March 22, 2020

Wednesday, March 25, 2020 - 10:45

Dear Members and Friends of Elmwood,

 

I wish I could greet you in person. But the COVID-19 crisis has reached our shores, and it won’t allow us to gather. We all respect the reasons why. Still, I want us to keep in touch with each other. The Church is a community, and communities communicate.

 

What’s the Church to do when loving your neighbour means keeping your distance? The tools the Church usually employs – public worship, holy communion, social gathering and teaching – are not at our disposal right now. But we can still reach out to each other with the tools we do have. By phone, email, and cards posted the old-fashioned way, we can share our thoughts and feelings. We can hear each other’s worry and loneliness with compassion. We can enquire about each other’s well-being and material needs. We can offer tangible help to each other, and to all our neighbours. Isn’t this how love, joy, and peace ‘go viral’? We must keep hope alive – hope in God and hope in each other.

 

The Church exists to worship. I have on my bookshelf a little volume, published under the authority of the General Assembly in 1919, entitled “The Book of Family Devotion”. It offers prayers, psalms, and scripture readings for every morning and evening of the week. Its authors envisioned households gathering for brief acts of worship. The Presbyterian Church in Canada has always encouraged worship at home, to supplement and sustain our public worship in the sanctuary.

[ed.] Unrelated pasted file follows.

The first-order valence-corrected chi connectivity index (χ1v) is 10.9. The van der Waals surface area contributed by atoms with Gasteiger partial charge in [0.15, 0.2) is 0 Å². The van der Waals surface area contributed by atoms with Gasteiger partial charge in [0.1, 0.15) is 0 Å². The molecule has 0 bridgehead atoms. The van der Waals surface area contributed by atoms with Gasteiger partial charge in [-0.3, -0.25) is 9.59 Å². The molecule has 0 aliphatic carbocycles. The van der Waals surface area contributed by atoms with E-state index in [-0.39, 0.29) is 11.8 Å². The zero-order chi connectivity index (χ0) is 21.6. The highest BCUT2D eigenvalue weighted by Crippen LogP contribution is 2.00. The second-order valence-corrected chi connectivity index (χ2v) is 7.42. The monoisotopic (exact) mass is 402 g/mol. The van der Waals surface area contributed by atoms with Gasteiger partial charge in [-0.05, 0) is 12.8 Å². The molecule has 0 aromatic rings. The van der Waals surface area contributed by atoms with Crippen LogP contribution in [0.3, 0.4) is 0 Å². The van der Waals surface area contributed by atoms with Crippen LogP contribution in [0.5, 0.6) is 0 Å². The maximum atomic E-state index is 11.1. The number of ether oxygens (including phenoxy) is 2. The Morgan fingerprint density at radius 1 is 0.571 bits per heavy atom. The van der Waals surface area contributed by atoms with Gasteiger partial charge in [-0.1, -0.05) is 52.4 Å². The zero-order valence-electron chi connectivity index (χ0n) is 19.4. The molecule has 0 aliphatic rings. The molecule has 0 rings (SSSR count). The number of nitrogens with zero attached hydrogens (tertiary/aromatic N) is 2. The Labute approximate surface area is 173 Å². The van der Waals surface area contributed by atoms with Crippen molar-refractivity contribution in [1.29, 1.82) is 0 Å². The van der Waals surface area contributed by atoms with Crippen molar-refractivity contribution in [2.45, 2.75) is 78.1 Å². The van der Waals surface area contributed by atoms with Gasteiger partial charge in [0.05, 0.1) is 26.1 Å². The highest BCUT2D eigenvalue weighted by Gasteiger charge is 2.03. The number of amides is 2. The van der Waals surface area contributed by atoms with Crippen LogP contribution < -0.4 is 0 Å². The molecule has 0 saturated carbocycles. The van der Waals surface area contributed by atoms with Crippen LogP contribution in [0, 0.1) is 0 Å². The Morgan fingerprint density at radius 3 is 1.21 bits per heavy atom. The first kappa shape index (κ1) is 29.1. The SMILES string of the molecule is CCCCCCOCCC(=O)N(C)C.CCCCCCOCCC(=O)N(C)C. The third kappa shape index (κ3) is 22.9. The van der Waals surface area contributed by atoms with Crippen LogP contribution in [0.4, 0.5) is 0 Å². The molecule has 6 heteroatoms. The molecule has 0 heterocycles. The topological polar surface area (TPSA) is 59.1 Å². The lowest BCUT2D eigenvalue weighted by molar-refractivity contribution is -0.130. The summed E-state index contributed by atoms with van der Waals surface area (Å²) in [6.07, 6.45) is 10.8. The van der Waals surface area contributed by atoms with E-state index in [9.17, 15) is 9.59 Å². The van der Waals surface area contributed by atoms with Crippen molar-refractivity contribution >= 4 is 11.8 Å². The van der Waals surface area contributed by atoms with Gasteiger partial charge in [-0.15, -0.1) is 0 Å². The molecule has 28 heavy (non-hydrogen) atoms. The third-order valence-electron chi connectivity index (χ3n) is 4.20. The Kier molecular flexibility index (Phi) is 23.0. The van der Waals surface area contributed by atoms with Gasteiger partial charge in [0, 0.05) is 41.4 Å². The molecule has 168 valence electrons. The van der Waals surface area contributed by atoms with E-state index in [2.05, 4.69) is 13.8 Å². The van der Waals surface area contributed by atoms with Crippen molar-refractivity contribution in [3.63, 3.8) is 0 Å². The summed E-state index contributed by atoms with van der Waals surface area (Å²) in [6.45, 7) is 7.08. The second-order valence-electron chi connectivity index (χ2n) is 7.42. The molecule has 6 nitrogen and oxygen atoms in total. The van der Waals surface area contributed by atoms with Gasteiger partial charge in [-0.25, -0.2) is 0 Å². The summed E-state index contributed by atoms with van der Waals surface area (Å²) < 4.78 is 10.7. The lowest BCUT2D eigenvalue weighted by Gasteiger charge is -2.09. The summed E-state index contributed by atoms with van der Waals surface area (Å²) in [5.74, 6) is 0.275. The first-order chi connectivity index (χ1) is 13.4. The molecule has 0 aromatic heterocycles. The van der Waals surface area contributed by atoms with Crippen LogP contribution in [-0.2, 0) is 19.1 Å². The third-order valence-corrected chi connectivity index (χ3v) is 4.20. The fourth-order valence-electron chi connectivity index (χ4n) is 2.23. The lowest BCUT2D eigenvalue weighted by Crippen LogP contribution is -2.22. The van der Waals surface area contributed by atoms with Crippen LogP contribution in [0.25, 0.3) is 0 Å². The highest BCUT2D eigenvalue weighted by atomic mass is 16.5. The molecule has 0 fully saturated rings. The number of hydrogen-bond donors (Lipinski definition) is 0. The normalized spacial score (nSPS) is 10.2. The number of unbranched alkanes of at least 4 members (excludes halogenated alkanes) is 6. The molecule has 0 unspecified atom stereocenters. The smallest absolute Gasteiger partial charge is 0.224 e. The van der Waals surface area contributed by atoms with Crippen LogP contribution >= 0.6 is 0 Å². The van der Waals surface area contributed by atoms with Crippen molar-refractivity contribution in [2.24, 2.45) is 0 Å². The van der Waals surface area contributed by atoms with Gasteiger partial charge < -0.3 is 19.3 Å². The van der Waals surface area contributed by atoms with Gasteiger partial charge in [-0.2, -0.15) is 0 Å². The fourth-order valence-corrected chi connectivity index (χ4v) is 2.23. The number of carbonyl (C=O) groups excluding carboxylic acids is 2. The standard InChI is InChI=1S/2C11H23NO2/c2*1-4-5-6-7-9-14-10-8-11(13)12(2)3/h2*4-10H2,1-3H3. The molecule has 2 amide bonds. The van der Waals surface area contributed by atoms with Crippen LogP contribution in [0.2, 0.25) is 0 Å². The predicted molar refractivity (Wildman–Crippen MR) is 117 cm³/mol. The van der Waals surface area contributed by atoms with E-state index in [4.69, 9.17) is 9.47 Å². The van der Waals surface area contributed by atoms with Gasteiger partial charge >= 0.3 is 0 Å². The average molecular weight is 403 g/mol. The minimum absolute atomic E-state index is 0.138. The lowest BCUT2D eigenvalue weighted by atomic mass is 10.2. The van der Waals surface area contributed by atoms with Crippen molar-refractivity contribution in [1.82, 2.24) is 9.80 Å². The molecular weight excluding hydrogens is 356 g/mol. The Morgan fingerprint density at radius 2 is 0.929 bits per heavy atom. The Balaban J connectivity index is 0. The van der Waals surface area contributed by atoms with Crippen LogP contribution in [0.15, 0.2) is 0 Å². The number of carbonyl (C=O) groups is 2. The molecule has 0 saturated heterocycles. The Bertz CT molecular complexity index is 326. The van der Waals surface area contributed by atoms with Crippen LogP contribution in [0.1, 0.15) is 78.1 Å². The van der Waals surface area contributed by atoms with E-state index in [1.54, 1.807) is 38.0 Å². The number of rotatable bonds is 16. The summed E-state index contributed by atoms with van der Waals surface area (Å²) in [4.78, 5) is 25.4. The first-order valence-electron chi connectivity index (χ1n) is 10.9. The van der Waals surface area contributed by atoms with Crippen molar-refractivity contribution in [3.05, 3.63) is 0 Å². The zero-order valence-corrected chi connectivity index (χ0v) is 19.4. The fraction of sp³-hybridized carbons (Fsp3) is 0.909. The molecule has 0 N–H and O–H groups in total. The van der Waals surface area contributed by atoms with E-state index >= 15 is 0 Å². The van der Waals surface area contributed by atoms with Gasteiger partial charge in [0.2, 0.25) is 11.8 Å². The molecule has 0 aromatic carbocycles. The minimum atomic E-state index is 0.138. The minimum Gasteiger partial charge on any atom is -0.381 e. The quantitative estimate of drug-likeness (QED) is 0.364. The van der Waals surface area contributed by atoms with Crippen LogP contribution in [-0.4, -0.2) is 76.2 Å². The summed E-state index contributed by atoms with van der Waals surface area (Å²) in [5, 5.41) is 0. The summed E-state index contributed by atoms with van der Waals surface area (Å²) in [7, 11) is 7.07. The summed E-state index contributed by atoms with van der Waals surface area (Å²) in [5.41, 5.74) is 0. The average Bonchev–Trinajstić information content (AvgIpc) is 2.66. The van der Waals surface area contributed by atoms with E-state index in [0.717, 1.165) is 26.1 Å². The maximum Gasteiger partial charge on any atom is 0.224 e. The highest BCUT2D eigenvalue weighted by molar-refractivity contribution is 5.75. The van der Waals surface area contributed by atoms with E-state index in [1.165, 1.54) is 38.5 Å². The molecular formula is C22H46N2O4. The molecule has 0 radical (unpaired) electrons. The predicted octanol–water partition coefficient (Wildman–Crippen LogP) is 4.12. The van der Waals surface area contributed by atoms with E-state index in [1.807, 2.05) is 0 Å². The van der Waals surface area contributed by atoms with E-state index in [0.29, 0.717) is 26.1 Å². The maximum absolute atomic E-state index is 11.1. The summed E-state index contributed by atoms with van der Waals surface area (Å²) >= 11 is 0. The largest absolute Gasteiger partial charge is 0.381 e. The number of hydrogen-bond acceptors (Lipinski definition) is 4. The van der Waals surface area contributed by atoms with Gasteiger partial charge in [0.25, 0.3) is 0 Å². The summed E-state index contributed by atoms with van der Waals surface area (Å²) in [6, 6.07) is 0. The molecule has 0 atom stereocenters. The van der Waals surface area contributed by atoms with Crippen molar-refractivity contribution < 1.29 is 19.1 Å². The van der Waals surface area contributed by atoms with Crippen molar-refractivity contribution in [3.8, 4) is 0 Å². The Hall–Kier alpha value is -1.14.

We can’t gather to worship in our beautiful sanctuary, but I’ve prepared some materials you’re welcome to use this Sunday. I’ve attached them to this email. Use them, or not, in a way that suits you best. It may feel awkward and embarrassing, at first, to worship with others at home in this way. We’re not used to it. Public worship is public. Shouldn’t personal devotions be private? But we ought not to be embarrassed about feeling embarrassed. In time it will feel perfectly natural to worship in this way too. Many of you are already well-practised.

 

Whenever we bow to pray, or open the Bible to read worshipfully, God is present, and we’re united with each other within the body of Christ. In that sense, we’re never alone in worship, and it’s never a purely private act. We enhance the feeling of taking part in the same act of worship, too, when we know we’re all doing it at the same time, at our usual hour of 10:30 a.m. each Sunday. I will be alone in the sanctuary Elmwood at that hour, worshipping with you. That way, God will still be worshipped from Elmwood's sanctuary, and we will still be the Church.

 

As you worship, you can speak the words aloud, alone or with others; or you can read and pray them silently from within. But you’ll find you mean it more when you pray aloud. There is time for silence too.

 

To compose yourselves for worship, light a candle if you wish. Contemplate the light it casts on the world around you. Don’t feel you have to use the whole order of worship. Use as little or as much as feels right to you.

 

I’ve attached some comments on the Gospel reading for this Sunday. It’s not a sermon – more ‘sermon-lite’. Not everyone likes sermons. If that’s you, you should feel free not to read it.

 

As long as this crisis lasts, I’d like to send a pastoral letter to you each week, and offer material for worship at home. If you wish, you can let me know what you think. Share your thoughts about this crisis. Tell me how you're faring. If you don’t wish to receive the pastoral letter, you can click “unsubscribe” below.

 

Elmwood is a strong community of faith. COVID-19 won’t change that. We will care for each other. We’ll keep hope alive. We’ll keep faith and carry on.

 

The peace of Christ be with you all.

 

Andrew